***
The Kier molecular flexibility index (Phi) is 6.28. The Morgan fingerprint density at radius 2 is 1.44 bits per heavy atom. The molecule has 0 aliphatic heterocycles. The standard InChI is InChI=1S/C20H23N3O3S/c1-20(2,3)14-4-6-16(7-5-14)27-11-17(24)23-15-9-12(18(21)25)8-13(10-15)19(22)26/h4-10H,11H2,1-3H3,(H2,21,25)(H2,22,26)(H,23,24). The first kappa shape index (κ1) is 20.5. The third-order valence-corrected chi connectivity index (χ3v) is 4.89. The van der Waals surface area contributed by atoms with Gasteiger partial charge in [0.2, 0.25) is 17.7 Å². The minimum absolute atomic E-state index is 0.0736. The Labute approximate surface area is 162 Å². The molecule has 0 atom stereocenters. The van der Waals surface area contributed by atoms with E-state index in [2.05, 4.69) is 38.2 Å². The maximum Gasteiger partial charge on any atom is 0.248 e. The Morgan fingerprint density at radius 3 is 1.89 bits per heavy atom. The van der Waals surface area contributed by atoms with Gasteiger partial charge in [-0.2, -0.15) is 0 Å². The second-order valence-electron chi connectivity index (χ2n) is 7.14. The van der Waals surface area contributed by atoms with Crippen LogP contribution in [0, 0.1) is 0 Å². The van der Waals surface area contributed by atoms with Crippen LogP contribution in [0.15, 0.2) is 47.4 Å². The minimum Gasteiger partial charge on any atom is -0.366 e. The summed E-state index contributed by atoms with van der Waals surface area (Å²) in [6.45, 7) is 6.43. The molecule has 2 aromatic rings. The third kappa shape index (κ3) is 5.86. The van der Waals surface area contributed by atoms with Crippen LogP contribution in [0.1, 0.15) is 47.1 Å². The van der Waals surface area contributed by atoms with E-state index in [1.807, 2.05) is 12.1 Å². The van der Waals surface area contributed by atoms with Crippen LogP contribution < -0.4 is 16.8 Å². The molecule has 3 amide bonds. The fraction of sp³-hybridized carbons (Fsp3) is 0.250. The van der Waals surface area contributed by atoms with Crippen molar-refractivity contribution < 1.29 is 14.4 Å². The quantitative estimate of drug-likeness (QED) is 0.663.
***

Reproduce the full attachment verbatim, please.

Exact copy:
The Kier molecular flexibility index (Phi) is 6.28. The Morgan fingerprint density at radius 2 is 1.44 bits per heavy atom. The molecule has 0 aliphatic heterocycles. The standard InChI is InChI=1S/C20H23N3O3S/c1-20(2,3)14-4-6-16(7-5-14)27-11-17(24)23-15-9-12(18(21)25)8-13(10-15)19(22)26/h4-10H,11H2,1-3H3,(H2,21,25)(H2,22,26)(H,23,24). The first kappa shape index (κ1) is 20.5. The third-order valence-corrected chi connectivity index (χ3v) is 4.89. The van der Waals surface area contributed by atoms with Gasteiger partial charge in [0.2, 0.25) is 17.7 Å². The minimum absolute atomic E-state index is 0.0736. The Labute approximate surface area is 162 Å². The molecule has 0 atom stereocenters. The van der Waals surface area contributed by atoms with E-state index in [2.05, 4.69) is 38.2 Å². The maximum Gasteiger partial charge on any atom is 0.248 e. The Morgan fingerprint density at radius 3 is 1.89 bits per heavy atom. The van der Waals surface area contributed by atoms with Gasteiger partial charge in [-0.2, -0.15) is 0 Å². The second-order valence-electron chi connectivity index (χ2n) is 7.14. The van der Waals surface area contributed by atoms with Crippen LogP contribution in [0, 0.1) is 0 Å². The van der Waals surface area contributed by atoms with Crippen LogP contribution in [0.15, 0.2) is 47.4 Å². The minimum Gasteiger partial charge on any atom is -0.366 e. The summed E-state index contributed by atoms with van der Waals surface area (Å²) in [6.45, 7) is 6.43. The molecule has 2 aromatic rings. The third kappa shape index (κ3) is 5.86. The van der Waals surface area contributed by atoms with Crippen LogP contribution in [0.1, 0.15) is 47.1 Å². The van der Waals surface area contributed by atoms with E-state index in [1.807, 2.05) is 12.1 Å². The van der Waals surface area contributed by atoms with Crippen LogP contribution < -0.4 is 16.8 Å². The molecule has 3 amide bonds. The fraction of sp³-hybridized carbons (Fsp3) is 0.250. The van der Waals surface area contributed by atoms with Crippen molar-refractivity contribution < 1.29 is 14.4 Å². The quantitative estimate of drug-likeness (QED) is 0.663.